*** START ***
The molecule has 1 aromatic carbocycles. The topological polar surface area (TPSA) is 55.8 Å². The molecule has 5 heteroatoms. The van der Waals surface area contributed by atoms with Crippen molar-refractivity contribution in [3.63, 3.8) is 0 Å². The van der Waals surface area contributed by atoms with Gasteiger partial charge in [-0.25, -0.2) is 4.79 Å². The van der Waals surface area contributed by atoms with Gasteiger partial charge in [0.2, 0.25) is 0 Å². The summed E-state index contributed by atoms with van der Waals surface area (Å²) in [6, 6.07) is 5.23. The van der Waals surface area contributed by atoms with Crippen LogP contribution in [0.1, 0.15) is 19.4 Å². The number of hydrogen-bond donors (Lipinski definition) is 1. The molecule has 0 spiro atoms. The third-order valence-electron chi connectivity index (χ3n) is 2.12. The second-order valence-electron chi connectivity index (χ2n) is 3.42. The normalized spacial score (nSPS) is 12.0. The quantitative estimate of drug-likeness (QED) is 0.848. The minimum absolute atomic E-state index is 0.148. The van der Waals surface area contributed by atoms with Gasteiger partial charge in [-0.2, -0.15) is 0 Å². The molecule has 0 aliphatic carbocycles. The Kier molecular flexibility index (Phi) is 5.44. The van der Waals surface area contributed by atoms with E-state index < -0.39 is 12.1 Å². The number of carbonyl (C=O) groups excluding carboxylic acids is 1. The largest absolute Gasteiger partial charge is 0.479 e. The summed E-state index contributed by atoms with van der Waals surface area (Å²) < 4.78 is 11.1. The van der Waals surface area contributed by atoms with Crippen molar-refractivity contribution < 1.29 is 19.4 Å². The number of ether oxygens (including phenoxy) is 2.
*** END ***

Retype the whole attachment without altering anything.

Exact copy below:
The molecule has 1 aromatic carbocycles. The topological polar surface area (TPSA) is 55.8 Å². The molecule has 5 heteroatoms. The van der Waals surface area contributed by atoms with Crippen molar-refractivity contribution in [3.63, 3.8) is 0 Å². The van der Waals surface area contributed by atoms with Gasteiger partial charge in [-0.25, -0.2) is 4.79 Å². The van der Waals surface area contributed by atoms with Gasteiger partial charge in [0.2, 0.25) is 0 Å². The summed E-state index contributed by atoms with van der Waals surface area (Å²) in [6, 6.07) is 5.23. The van der Waals surface area contributed by atoms with Crippen LogP contribution in [0.1, 0.15) is 19.4 Å². The number of hydrogen-bond donors (Lipinski definition) is 1. The molecule has 0 spiro atoms. The third-order valence-electron chi connectivity index (χ3n) is 2.12. The second-order valence-electron chi connectivity index (χ2n) is 3.42. The normalized spacial score (nSPS) is 12.0. The quantitative estimate of drug-likeness (QED) is 0.848. The minimum absolute atomic E-state index is 0.148. The van der Waals surface area contributed by atoms with Gasteiger partial charge in [-0.2, -0.15) is 0 Å². The molecule has 0 aliphatic carbocycles. The Kier molecular flexibility index (Phi) is 5.44. The van der Waals surface area contributed by atoms with E-state index < -0.39 is 12.1 Å². The number of carbonyl (C=O) groups excluding carboxylic acids is 1. The largest absolute Gasteiger partial charge is 0.479 e. The summed E-state index contributed by atoms with van der Waals surface area (Å²) < 4.78 is 11.1. The van der Waals surface area contributed by atoms with Crippen molar-refractivity contribution < 1.29 is 19.4 Å². The number of ether oxygens (including phenoxy) is 2.